As prices for bread and rice soar, dictators are tottering.
Oddly, one of them is [Hugo] Chávez, who lost a constitutional referendum in December partly because of the combination of soaring food prices and shortages he has inflicted on Venezuela. Another is Robert Mugabe, who to his surprise lost a presidential election in Zimbabwe three weeks ago, though he has yet to admit it. According to the U.N. World Food Program, the government of North Korea faces another food crisis; bread prices explain in part why Pervez Musharraf lost control of Pakistan's government in February.
Then there is Egypt, where the link between food and freedom—or the lack of it—has never been clearer.
Whole thing, including intriguing stuff about Egypt's new "Facebook Party," here.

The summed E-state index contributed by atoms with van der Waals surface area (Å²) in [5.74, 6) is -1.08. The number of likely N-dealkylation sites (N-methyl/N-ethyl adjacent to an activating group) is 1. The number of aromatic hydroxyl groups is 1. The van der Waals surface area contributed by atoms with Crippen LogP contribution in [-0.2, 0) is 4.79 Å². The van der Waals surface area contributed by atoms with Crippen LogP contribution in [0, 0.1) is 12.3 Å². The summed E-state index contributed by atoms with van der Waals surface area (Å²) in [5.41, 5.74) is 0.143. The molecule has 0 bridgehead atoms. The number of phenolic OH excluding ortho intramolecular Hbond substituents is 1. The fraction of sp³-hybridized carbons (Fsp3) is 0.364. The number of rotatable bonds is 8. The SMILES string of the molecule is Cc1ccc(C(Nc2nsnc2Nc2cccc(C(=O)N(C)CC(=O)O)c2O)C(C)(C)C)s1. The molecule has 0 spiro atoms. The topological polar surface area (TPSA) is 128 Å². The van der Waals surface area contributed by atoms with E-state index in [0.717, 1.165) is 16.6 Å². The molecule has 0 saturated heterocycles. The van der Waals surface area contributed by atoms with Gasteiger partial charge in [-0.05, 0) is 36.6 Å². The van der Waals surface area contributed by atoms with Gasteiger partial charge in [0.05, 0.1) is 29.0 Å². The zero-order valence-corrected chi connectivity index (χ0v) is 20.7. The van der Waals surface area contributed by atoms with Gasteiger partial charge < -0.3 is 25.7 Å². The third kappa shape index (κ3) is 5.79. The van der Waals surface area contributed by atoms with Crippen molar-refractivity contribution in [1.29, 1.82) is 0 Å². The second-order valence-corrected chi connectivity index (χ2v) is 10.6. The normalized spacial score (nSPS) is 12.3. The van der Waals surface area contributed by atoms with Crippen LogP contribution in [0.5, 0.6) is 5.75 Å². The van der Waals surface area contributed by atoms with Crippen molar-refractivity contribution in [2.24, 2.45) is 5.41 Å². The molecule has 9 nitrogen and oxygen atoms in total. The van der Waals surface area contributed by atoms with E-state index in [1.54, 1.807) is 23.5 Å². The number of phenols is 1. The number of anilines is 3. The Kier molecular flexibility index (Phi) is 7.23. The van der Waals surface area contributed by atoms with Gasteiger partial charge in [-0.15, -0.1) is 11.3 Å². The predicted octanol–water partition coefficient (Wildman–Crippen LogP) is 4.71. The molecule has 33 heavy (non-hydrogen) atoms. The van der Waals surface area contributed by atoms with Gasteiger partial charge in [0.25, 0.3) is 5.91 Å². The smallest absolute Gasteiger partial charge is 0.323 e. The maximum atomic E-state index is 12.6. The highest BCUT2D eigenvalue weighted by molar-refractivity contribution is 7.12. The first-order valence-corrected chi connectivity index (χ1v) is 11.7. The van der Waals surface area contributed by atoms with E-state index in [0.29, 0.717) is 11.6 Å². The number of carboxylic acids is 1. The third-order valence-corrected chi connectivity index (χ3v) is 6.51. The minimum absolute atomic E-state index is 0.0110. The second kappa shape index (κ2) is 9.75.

Then there's this:
Soaring food prices and global grain shortages are bringing new pressures on governments, food companies and consumers to relax their longstanding resistance to genetically engineered crops.
In Japan and South Korea, some manufacturers for the first time have begun buying genetically engineered corn for use in soft drinks, snacks and other foods. Until now, to avoid consumer backlash, the companies have paid extra to buy conventionally grown corn. But with prices having tripled in two years, it has become too expensive to be so finicky. […]
Even in Europe, where opposition to what the Europeans call Frankenfoods has been fiercest, some prominent government officials and business executives are calling for faster approvals of imports of genetically modified crops.
And finally, negotiators on Capitol Hill and in the White House have decided, given this unbelievably strong sellers' market, that the U.S. doesn't need to add to its cajillion-dollar deficit and generalized moral depravity by throwing another $286 billion at American farm companies over the next 10 years. Just kidding!